The Class of Nonviolence
Lesson 5, Reading 3
By Mohandas Gandhi
The impatience of some sisters to join the good fight is to me a healthy sign. It has led to the discovery that however attractive the campaign against the salt tax may be, for them to confine themselves to it would be to change a pound for a penny. They will be lost in the crowd, there will be in it no suffering for which they are thirsting.
In this nonviolent warfare, their contribution should be much greater than men’s. To call women the weaker sex is a libel; it is man’s injustice to woman. If by strength is meant brute strength, then indeed is woman less brute than man. If by strength, is meant moral power, then woman is immeasurably man’s superior. Has she not greater intuition, is she not more self-sacrificing, has she not greater powers of endurance, has she not greater courage? Without her man could not be. If nonviolence is the law of our being, the future is with women.
I have nursed this thought now for years. When the women of the Ashram insisted on being taken along with men something within me told me that they were destined to do greater work in this struggle than merely breaking salt laws.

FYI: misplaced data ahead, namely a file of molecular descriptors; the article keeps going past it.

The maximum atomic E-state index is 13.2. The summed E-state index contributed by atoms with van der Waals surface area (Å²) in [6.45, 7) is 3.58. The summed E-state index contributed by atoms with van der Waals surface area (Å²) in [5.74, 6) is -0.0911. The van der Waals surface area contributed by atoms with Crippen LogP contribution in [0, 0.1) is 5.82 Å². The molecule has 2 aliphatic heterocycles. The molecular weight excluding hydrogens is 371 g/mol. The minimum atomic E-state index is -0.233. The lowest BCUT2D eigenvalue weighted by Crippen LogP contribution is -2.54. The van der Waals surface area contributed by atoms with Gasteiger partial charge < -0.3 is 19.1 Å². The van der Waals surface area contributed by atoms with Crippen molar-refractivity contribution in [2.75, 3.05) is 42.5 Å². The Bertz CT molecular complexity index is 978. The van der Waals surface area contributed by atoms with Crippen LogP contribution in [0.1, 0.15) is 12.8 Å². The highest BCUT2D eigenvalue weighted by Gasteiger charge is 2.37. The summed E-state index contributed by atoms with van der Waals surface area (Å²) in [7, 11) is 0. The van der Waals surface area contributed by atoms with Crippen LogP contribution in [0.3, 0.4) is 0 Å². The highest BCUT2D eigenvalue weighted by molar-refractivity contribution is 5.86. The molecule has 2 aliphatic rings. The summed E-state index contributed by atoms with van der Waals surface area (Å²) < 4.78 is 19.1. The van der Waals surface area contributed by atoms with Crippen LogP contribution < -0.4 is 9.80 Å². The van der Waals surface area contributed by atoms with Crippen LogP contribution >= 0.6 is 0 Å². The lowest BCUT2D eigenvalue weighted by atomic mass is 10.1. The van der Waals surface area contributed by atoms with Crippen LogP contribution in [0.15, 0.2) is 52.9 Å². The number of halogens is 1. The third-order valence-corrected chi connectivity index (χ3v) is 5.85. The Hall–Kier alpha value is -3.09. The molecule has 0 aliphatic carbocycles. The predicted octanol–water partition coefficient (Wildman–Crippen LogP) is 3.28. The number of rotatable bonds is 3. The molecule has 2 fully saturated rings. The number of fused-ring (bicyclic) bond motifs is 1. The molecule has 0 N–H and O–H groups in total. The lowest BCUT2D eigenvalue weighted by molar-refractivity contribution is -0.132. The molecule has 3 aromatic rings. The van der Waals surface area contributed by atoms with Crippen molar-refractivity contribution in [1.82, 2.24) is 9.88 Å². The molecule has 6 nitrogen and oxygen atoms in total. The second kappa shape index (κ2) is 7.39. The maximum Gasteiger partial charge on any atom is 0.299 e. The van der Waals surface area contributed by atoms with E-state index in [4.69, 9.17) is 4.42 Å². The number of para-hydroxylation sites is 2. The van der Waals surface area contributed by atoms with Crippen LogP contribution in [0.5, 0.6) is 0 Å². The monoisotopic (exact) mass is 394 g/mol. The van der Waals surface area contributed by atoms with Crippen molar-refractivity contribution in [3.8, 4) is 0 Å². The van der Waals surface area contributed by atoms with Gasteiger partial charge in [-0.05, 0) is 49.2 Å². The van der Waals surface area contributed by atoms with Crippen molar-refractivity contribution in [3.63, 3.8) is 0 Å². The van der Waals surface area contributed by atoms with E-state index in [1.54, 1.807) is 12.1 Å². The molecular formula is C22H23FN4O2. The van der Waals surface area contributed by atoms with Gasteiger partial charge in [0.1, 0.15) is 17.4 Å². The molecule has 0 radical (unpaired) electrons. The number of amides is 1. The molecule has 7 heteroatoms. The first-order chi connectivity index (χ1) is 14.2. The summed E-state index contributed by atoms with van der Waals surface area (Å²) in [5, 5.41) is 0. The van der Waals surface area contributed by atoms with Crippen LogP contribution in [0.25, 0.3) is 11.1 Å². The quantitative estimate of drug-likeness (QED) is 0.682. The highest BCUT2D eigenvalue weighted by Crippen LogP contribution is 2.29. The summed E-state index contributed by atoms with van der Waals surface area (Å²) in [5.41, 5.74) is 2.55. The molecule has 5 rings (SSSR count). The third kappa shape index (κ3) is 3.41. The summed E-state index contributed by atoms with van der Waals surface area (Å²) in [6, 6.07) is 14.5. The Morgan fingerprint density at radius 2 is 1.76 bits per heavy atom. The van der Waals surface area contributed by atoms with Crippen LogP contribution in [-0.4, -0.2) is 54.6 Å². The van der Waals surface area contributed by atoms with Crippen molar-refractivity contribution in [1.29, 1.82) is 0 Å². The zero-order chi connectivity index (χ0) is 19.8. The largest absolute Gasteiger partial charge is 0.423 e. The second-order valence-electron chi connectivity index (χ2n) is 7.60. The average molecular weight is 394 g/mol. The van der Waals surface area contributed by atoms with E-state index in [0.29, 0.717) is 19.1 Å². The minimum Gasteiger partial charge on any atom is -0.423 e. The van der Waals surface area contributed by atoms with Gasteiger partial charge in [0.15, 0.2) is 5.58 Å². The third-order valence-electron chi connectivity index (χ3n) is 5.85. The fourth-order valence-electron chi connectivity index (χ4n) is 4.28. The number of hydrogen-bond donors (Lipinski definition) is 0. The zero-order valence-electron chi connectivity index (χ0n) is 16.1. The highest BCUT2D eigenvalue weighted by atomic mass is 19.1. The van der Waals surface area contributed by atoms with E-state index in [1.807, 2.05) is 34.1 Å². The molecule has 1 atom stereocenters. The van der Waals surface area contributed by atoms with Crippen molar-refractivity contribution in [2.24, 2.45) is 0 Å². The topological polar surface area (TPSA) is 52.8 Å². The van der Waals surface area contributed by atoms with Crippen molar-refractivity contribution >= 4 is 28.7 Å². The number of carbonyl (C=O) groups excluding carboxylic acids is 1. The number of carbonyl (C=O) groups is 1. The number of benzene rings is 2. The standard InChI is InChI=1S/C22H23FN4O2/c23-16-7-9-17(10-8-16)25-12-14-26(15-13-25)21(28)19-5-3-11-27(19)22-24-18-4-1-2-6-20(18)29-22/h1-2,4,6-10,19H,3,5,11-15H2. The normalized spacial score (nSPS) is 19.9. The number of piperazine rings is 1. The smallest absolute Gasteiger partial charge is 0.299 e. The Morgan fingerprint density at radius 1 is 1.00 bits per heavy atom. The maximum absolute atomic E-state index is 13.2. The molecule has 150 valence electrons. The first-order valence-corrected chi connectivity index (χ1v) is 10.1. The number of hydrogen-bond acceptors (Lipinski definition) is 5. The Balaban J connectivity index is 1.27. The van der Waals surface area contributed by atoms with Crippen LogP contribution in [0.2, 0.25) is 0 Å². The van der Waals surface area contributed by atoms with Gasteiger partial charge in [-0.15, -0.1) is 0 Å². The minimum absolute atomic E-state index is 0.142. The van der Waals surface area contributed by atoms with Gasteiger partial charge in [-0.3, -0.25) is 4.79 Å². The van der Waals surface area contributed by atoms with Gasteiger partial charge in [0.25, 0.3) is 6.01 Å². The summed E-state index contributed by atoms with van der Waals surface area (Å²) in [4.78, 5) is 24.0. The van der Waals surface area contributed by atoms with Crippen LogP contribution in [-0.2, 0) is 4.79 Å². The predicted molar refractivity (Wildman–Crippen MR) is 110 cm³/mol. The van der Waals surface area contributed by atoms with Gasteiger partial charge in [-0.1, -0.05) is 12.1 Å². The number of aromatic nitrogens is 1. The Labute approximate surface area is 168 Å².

I feel that I have now found that work. The picketing of liquor shops and foreign cloth shops by men, though it succeeded beyond expectations up to a point for a time in 1921, failed because violence crept in. If a real impression is to be created, picketing must be resumed. If it remains peaceful to the end, it will be the quickest way of educating the people concerned. It must never be a matter of coercion but conversion, moral suasion. Who can make a more effective appeal to the heart than woman?
From: Gandhi’s Autobiography
This reading is from The Class of Nonviolence, prepared by Colman McCarthy of the Center for Teaching Peace, 4501 Van Ness Street, NW, Washington, D.C. 20016 202.537.1372